“A FEW WORDS in Defense of Our Country” debuted as an internet presence, its lyrics trenchant enough to warrant placement as a NY Times Op-Ed piece. The song takes an easy swipe at the current administration, in a damned-with-faint-praise voice with which Randy Newman enthusiasts are familiar – and which allows him to savage the White House and the Supreme Court with freshness and unexpected humor.
Newman never seems in much of a hurry to put out a record; this latest release, “Harps and Angels,” follows “Bad Love” by almost a decade. In the meantime, there have been several movie soundtrack albums and a newly recorded collection of older songs.
But the first notes of the CD’s title song puts us happily into that rarefied world of three-minute masterpieces for which the singer-songwriter is famous. And he’s still, spiritually at least, in the age of vinyl: the ten songs on this disc time out to 35 minutes.
Would you want more? Listening – I mean really listening – to this disc can be exhausting, what with all the sub-strata to discern. “Laugh and Be Happy” bounces with the infectiousness of a vintage song like “My Hat’s on the Side of My Head,” but turns out to deliver a roundhouse punch to those who boneheadedly decry immigration (and pays off the promise of the demo recorded many years earlier, released on a Rhino box set).
“Korean Parents” has a cringingly funny instrumental bed, pentatonic and with parallel fifths, to underscore its proposed cure for underachieving children – controversial enough to provoke an “explanation video” at the Nonesuch website – while “A Piece of the Pie” takes a surprising turn into Weill-and-Brecht-land as it tackles the American Dream in what’s the least characteristic track on this disc.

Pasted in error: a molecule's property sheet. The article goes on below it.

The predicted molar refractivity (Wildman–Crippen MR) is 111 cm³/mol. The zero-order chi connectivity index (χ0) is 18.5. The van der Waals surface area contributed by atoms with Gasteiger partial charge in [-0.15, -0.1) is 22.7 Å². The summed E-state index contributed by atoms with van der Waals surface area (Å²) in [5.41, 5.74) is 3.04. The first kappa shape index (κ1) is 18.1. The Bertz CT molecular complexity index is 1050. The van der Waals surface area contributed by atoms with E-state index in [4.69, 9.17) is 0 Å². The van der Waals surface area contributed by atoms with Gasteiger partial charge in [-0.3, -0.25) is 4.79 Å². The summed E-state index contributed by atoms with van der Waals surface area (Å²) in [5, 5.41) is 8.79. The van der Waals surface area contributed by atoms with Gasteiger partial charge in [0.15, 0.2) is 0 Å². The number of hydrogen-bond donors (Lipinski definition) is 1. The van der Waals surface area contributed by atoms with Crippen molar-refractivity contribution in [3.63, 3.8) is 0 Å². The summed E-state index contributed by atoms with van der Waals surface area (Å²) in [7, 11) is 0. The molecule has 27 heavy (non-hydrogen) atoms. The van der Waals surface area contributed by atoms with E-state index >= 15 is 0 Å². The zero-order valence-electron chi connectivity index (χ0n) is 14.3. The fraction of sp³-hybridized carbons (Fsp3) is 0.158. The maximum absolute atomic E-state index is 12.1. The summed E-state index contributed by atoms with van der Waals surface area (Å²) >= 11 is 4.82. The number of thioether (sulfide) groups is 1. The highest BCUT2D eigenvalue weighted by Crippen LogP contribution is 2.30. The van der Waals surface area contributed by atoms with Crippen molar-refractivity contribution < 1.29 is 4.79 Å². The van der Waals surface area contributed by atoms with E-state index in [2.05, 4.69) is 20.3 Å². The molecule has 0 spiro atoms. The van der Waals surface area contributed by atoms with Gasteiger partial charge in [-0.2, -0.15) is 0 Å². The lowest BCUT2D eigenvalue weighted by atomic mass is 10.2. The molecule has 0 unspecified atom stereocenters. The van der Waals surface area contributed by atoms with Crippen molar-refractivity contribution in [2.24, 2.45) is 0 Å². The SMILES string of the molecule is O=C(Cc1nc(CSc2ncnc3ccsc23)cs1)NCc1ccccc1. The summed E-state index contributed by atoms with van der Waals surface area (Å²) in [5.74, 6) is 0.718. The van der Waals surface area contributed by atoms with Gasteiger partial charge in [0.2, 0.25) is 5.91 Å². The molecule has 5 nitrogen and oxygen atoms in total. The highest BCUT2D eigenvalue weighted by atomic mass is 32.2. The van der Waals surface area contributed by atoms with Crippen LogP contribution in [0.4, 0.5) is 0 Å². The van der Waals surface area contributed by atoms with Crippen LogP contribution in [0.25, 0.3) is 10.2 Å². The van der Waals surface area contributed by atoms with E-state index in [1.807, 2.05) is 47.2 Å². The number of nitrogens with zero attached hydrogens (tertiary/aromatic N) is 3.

“Potholes,” on the other hand, is vintage Newman, a slow, jaunty beat underscoring what amounts to a sardonic recitation with catchy refrain, a blues with an extra kick of irony in the lyrics as the narrator defends an exuberant ambivalence towards the women in his life, and you’ll swear elements of it have to be straight autobiography.
No new Newman disc would be complete without love songs. Where “Potholes” is sardonic, “Losing You” is sincere and simple. And “Feels like Home,” brought over from Newman’s “Faust,” feels like it would have achieved hit-classic status a mere couple of decades ago, when such was awarded to intelligent, affecting songs.
Like every Newman album, it’s a small collection that packs a big punch, maintaining the quality level of “Bad Love,” his last collection of new originals, from a decade earlier. In between came a best-of collection, newly recorded, with Newman alone at his piano. Great to hear his classics again, but even better to savor new material in his one-of-a-kind voice and arrangements.
Randy Newman: Harps and Angels (Nonesuch)